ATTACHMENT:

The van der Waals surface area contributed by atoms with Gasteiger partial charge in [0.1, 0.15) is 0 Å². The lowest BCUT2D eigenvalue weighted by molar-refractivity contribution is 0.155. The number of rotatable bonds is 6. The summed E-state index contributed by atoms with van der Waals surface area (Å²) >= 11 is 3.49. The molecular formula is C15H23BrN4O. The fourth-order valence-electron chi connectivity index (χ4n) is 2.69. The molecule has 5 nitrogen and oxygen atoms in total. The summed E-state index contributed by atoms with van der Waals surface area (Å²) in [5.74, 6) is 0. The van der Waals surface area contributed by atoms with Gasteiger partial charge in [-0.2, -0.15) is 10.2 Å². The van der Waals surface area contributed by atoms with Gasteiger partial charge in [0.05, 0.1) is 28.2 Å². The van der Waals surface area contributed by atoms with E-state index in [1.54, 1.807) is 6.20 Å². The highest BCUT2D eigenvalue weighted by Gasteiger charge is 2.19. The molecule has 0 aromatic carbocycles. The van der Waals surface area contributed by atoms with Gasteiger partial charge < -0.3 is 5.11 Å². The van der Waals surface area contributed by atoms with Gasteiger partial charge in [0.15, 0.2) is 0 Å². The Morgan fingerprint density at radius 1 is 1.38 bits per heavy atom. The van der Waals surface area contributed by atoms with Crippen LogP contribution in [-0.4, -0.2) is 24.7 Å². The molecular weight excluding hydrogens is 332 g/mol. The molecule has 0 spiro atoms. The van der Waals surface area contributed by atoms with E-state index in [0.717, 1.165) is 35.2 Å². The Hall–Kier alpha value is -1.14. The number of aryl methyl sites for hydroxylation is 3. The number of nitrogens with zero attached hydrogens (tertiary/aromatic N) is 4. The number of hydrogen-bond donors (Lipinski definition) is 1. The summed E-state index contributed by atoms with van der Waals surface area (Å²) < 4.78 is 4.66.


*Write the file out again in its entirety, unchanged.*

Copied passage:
The van der Waals surface area contributed by atoms with Gasteiger partial charge in [0.1, 0.15) is 0 Å². The lowest BCUT2D eigenvalue weighted by molar-refractivity contribution is 0.155. The number of rotatable bonds is 6. The summed E-state index contributed by atoms with van der Waals surface area (Å²) >= 11 is 3.49. The molecular formula is C15H23BrN4O. The fourth-order valence-electron chi connectivity index (χ4n) is 2.69. The molecule has 5 nitrogen and oxygen atoms in total. The summed E-state index contributed by atoms with van der Waals surface area (Å²) in [5.74, 6) is 0. The van der Waals surface area contributed by atoms with Gasteiger partial charge in [-0.2, -0.15) is 10.2 Å². The van der Waals surface area contributed by atoms with Gasteiger partial charge in [0.05, 0.1) is 28.2 Å². The van der Waals surface area contributed by atoms with E-state index in [1.54, 1.807) is 6.20 Å². The highest BCUT2D eigenvalue weighted by Gasteiger charge is 2.19. The molecule has 0 aromatic carbocycles. The van der Waals surface area contributed by atoms with Gasteiger partial charge < -0.3 is 5.11 Å². The van der Waals surface area contributed by atoms with Gasteiger partial charge in [0.15, 0.2) is 0 Å². The Morgan fingerprint density at radius 1 is 1.38 bits per heavy atom. The van der Waals surface area contributed by atoms with Crippen LogP contribution in [-0.4, -0.2) is 24.7 Å². The molecular weight excluding hydrogens is 332 g/mol. The molecule has 0 spiro atoms. The van der Waals surface area contributed by atoms with E-state index in [0.717, 1.165) is 35.2 Å². The Hall–Kier alpha value is -1.14. The number of aryl methyl sites for hydroxylation is 3. The number of nitrogens with zero attached hydrogens (tertiary/aromatic N) is 4. The number of hydrogen-bond donors (Lipinski definition) is 1. The summed E-state index contributed by atoms with van der Waals surface area (Å²) < 4.78 is 4.66.